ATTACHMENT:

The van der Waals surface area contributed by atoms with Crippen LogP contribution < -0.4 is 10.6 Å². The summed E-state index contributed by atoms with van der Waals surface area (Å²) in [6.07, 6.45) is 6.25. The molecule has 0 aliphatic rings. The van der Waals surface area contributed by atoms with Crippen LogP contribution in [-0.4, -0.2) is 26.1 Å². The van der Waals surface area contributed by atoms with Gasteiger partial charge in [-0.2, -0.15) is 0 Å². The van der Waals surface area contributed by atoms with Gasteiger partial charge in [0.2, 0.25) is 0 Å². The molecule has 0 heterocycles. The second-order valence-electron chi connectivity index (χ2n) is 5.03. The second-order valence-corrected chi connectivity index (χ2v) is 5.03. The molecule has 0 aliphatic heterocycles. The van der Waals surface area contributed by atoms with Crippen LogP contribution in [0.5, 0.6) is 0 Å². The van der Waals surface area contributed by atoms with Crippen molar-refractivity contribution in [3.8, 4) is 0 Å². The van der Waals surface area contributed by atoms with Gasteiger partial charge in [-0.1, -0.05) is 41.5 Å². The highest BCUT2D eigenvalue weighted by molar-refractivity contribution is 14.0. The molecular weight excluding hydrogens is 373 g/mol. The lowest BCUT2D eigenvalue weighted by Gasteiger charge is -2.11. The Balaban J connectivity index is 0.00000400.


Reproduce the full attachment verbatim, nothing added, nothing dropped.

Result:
The van der Waals surface area contributed by atoms with Crippen LogP contribution < -0.4 is 10.6 Å². The summed E-state index contributed by atoms with van der Waals surface area (Å²) in [6.07, 6.45) is 6.25. The molecule has 0 aliphatic rings. The van der Waals surface area contributed by atoms with Crippen LogP contribution in [-0.4, -0.2) is 26.1 Å². The van der Waals surface area contributed by atoms with Gasteiger partial charge in [-0.2, -0.15) is 0 Å². The van der Waals surface area contributed by atoms with Gasteiger partial charge in [0.2, 0.25) is 0 Å². The molecule has 0 heterocycles. The second-order valence-electron chi connectivity index (χ2n) is 5.03. The second-order valence-corrected chi connectivity index (χ2v) is 5.03. The molecule has 0 aliphatic heterocycles. The van der Waals surface area contributed by atoms with Crippen LogP contribution in [0.5, 0.6) is 0 Å². The van der Waals surface area contributed by atoms with Crippen molar-refractivity contribution in [3.8, 4) is 0 Å². The van der Waals surface area contributed by atoms with Gasteiger partial charge in [-0.1, -0.05) is 41.5 Å². The highest BCUT2D eigenvalue weighted by molar-refractivity contribution is 14.0. The molecular weight excluding hydrogens is 373 g/mol. The lowest BCUT2D eigenvalue weighted by Gasteiger charge is -2.11. The Balaban J connectivity index is 0.00000400.